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Bacteria May Lurk on Your Showerhead

Researchers Say Some Microorganisms on Showerheads May Be Small Enough to Be Inhaled
WebMD Health News
Reviewed by Louise Chang, MD

Sept. 14, 2009 -- Showerheads in your home may harbor potentially infectious bacteria and enrich their growth, according to a new study.

Researchers from the University of Colorado sampled gunk, which they call biofilm, from 45 germy showerheads in nine U.S. cities, then analyzed the ribosomal RNA gene sequences from the swab samples to figure out exactly what microorgamisms lurked there. They compared them with swabs from water before it entered the showerhead.

"What we show is the showerhead biofilm contains Mycobacterium avium concentrations relative to other organisms 100-fold higher than in water [before it comes out of the showerhead]," says Norman R. Pace, the study's senior author and distinguished professor of molecular, cellular and developmental biology at the University of Colorado, Boulder.

The study is part of a larger effort the team is involved in, focusing on the microbiology of the indoor environment and how it may contribute to illness. The current study received funding from the National Institute of Occupational Safety and Health and the Alfred P. Sloan Foundation.

"We don't know a whole lot about Mycobacterium avium prevalence," Pace tells WebMD. "It's hard to detect and largely ignored.''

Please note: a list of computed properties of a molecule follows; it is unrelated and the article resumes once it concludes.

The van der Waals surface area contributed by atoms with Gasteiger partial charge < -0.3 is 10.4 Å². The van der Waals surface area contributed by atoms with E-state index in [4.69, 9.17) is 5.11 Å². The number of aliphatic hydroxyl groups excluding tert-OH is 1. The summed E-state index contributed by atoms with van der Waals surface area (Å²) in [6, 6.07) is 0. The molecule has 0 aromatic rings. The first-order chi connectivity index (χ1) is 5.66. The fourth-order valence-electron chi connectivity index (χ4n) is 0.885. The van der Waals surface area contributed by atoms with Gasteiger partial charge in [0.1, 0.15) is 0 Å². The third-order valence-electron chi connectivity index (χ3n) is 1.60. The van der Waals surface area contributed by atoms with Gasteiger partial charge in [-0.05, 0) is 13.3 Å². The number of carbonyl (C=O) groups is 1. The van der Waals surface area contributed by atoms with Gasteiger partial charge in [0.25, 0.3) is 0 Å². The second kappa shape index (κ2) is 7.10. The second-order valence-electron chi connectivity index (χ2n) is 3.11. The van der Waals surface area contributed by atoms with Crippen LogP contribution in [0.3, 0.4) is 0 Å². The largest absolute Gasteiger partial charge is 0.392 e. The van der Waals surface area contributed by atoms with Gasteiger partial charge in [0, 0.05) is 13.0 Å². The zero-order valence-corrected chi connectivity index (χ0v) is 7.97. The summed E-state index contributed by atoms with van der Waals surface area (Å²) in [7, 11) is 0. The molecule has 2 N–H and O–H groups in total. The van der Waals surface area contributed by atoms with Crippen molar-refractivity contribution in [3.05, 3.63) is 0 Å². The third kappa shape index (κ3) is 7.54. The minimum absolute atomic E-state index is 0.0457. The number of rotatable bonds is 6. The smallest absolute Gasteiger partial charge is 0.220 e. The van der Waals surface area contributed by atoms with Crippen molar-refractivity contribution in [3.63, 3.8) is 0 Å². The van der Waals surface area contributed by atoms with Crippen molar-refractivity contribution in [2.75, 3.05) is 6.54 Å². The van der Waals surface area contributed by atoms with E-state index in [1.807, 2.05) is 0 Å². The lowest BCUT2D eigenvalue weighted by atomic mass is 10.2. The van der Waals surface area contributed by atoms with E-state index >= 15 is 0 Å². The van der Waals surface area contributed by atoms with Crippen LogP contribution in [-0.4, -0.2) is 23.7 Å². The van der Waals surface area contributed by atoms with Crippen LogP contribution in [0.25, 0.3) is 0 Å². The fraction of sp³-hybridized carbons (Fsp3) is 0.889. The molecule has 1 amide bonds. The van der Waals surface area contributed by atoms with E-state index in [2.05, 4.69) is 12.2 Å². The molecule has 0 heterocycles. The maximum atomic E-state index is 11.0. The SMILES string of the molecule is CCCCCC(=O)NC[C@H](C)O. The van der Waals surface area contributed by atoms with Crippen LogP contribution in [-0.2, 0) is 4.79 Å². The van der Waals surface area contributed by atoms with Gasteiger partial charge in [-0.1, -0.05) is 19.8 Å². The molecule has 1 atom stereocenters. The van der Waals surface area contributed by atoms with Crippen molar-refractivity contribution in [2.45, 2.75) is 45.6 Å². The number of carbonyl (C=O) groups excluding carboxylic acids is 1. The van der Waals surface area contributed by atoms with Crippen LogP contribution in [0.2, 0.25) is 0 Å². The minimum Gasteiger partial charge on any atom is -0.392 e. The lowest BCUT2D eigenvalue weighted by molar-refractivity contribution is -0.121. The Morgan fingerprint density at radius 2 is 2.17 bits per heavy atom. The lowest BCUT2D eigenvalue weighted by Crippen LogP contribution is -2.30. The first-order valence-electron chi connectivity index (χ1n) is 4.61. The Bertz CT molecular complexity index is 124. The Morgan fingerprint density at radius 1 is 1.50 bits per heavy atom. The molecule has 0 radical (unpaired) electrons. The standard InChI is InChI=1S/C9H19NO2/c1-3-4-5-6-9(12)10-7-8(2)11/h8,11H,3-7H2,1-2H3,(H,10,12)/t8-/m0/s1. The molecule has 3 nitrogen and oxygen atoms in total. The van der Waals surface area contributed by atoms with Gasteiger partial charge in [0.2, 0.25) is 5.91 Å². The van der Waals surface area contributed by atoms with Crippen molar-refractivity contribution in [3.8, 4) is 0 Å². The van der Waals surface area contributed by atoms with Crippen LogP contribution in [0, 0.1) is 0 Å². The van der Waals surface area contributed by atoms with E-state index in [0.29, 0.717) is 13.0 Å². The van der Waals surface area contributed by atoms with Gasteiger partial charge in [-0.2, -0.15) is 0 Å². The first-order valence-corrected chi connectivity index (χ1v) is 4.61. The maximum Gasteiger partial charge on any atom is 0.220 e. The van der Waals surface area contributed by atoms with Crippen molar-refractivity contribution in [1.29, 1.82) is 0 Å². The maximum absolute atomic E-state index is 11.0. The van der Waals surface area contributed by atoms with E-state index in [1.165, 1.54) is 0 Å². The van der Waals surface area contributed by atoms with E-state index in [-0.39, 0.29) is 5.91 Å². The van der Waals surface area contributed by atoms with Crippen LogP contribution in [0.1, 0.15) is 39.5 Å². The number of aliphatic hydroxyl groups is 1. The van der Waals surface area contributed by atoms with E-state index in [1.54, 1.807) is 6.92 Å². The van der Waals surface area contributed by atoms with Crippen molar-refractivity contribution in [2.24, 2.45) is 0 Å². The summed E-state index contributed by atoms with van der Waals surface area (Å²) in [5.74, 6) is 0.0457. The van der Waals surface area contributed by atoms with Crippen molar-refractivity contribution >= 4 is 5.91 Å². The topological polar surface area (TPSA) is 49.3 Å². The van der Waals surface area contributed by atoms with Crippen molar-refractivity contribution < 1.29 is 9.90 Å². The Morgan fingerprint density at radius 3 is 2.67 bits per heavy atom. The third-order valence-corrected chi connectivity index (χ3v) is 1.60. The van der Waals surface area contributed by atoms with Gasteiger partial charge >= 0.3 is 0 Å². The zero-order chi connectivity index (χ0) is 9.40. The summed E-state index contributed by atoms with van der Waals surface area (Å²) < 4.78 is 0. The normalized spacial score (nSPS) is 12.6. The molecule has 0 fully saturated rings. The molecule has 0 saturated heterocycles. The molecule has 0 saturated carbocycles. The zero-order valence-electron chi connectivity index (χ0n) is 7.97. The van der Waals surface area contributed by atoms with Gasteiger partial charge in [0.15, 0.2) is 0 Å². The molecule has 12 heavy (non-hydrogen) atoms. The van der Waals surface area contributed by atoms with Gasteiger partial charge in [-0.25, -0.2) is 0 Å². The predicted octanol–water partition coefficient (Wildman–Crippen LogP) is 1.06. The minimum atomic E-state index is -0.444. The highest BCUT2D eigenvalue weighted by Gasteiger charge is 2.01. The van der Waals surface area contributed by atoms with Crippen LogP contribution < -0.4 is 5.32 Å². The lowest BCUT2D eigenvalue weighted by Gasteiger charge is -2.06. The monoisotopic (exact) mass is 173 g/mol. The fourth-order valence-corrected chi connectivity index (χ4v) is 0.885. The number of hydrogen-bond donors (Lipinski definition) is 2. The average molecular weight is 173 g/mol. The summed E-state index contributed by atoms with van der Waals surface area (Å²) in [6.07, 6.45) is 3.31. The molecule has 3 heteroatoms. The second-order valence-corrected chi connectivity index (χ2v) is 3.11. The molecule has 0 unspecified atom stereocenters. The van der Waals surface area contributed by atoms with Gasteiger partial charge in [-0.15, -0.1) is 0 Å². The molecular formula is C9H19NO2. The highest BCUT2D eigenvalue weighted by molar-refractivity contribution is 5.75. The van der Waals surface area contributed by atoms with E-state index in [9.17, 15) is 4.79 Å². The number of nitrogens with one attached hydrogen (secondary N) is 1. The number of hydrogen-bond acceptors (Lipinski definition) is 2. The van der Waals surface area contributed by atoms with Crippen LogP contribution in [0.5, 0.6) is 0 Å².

Researchers do know that infections caused by the Mycobacterium avium complex occur often in patients with conditions that hamper cellular immunity such as AIDS and in patients who have chronic lung disease such as emphysema, according to the Infectious Diseases Society of America.

But the infections are not reported nationally to the CDC, whose researchers suspect the infections are probably environmentally acquired.

Pace says his previous studies of swimming pools and their biofilms, which commonly include Mycobacterium avium, got him to think about showers and germy showerheads, leading to the current study, which is published online in the journal PNAS Early Edition.

Searching for Germs

Pace's team swabbed the interior surfaces of the 45 showerheads from nine U.S. cities, including New York City, and eight others in Colorado, North Dakota, Illinois, and Tennessee.

Though they found varied microorganisms, Pace says that particularly striking was the non-tuberculous mycobacteria such as Mycobacterium avium. ''Exactly how much Mycobacterium is coming out during the shower is not clear," he says, since the swab was taken from the showerhead itself.

Some of the particles coming from showerheads, he says, are tiny enough to be inhaled into the airways.

In the paper, the researchers write: "We conclude that showerheads may present a significant potential exposure to aerosolized microbes, including documented opportunistic pathogens."

Paces adds that the potential health risk needs more research, particularly in patients with compromised immune or pulmonary systems, such as those with AIDS or emphysema.

The new study gives a better sense of exactly how germy the showerheads are, Pace says, than earlier research, which focused on culture-based techniques rather than genetic sequencing.

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